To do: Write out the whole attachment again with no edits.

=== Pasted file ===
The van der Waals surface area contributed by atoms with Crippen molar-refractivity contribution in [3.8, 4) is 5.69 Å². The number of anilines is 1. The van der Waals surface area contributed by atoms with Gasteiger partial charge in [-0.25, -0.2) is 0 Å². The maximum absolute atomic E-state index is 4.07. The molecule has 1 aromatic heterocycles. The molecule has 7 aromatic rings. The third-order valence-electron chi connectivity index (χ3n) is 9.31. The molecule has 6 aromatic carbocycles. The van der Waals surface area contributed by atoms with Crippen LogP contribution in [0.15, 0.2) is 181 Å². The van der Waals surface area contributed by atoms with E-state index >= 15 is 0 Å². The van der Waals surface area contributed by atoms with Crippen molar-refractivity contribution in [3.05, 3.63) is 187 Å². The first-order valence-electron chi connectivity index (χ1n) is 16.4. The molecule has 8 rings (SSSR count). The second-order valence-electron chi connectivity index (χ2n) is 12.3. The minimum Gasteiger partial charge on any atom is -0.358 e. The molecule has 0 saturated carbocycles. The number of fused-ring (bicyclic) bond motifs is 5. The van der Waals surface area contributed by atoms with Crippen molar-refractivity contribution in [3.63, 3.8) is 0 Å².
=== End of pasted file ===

The van der Waals surface area contributed by atoms with Crippen molar-refractivity contribution in [3.8, 4) is 5.69 Å². The number of anilines is 1. The van der Waals surface area contributed by atoms with Gasteiger partial charge in [-0.25, -0.2) is 0 Å². The maximum absolute atomic E-state index is 4.07. The molecule has 1 aromatic heterocycles. The molecule has 7 aromatic rings. The third-order valence-electron chi connectivity index (χ3n) is 9.31. The molecule has 6 aromatic carbocycles. The van der Waals surface area contributed by atoms with Crippen LogP contribution in [0.15, 0.2) is 181 Å². The van der Waals surface area contributed by atoms with E-state index >= 15 is 0 Å². The van der Waals surface area contributed by atoms with Crippen molar-refractivity contribution in [3.05, 3.63) is 187 Å². The first-order valence-electron chi connectivity index (χ1n) is 16.4. The molecule has 8 rings (SSSR count). The second-order valence-electron chi connectivity index (χ2n) is 12.3. The minimum Gasteiger partial charge on any atom is -0.358 e. The molecule has 0 saturated carbocycles. The number of fused-ring (bicyclic) bond motifs is 5. The van der Waals surface area contributed by atoms with Crippen molar-refractivity contribution in [3.63, 3.8) is 0 Å².